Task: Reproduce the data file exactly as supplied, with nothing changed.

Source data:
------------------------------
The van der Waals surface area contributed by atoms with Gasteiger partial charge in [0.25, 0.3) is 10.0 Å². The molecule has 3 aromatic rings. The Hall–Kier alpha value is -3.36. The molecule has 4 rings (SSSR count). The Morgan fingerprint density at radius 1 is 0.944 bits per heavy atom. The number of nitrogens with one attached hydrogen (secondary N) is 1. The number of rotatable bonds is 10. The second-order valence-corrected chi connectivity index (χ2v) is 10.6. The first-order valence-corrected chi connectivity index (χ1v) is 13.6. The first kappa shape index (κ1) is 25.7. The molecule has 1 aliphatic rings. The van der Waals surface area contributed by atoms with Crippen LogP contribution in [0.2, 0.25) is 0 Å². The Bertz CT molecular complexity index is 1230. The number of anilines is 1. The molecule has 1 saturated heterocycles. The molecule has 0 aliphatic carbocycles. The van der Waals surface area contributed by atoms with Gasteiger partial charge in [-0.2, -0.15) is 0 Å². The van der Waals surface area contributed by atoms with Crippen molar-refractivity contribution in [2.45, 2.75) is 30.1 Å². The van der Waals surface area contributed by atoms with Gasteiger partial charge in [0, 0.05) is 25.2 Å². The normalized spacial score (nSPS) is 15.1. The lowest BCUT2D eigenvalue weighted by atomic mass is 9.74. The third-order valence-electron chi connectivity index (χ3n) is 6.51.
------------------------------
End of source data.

The van der Waals surface area contributed by atoms with Gasteiger partial charge in [0.25, 0.3) is 10.0 Å². The molecule has 3 aromatic rings. The Hall–Kier alpha value is -3.36. The molecule has 4 rings (SSSR count). The Morgan fingerprint density at radius 1 is 0.944 bits per heavy atom. The number of nitrogens with one attached hydrogen (secondary N) is 1. The number of rotatable bonds is 10. The second-order valence-corrected chi connectivity index (χ2v) is 10.6. The first-order valence-corrected chi connectivity index (χ1v) is 13.6. The first kappa shape index (κ1) is 25.7. The molecule has 1 aliphatic rings. The van der Waals surface area contributed by atoms with Crippen LogP contribution in [0.2, 0.25) is 0 Å². The Bertz CT molecular complexity index is 1230. The number of anilines is 1. The molecule has 1 saturated heterocycles. The molecule has 0 aliphatic carbocycles. The van der Waals surface area contributed by atoms with Gasteiger partial charge in [-0.2, -0.15) is 0 Å². The van der Waals surface area contributed by atoms with Crippen molar-refractivity contribution in [2.45, 2.75) is 30.1 Å². The van der Waals surface area contributed by atoms with Gasteiger partial charge in [0, 0.05) is 25.2 Å². The normalized spacial score (nSPS) is 15.1. The lowest BCUT2D eigenvalue weighted by atomic mass is 9.74. The third-order valence-electron chi connectivity index (χ3n) is 6.51.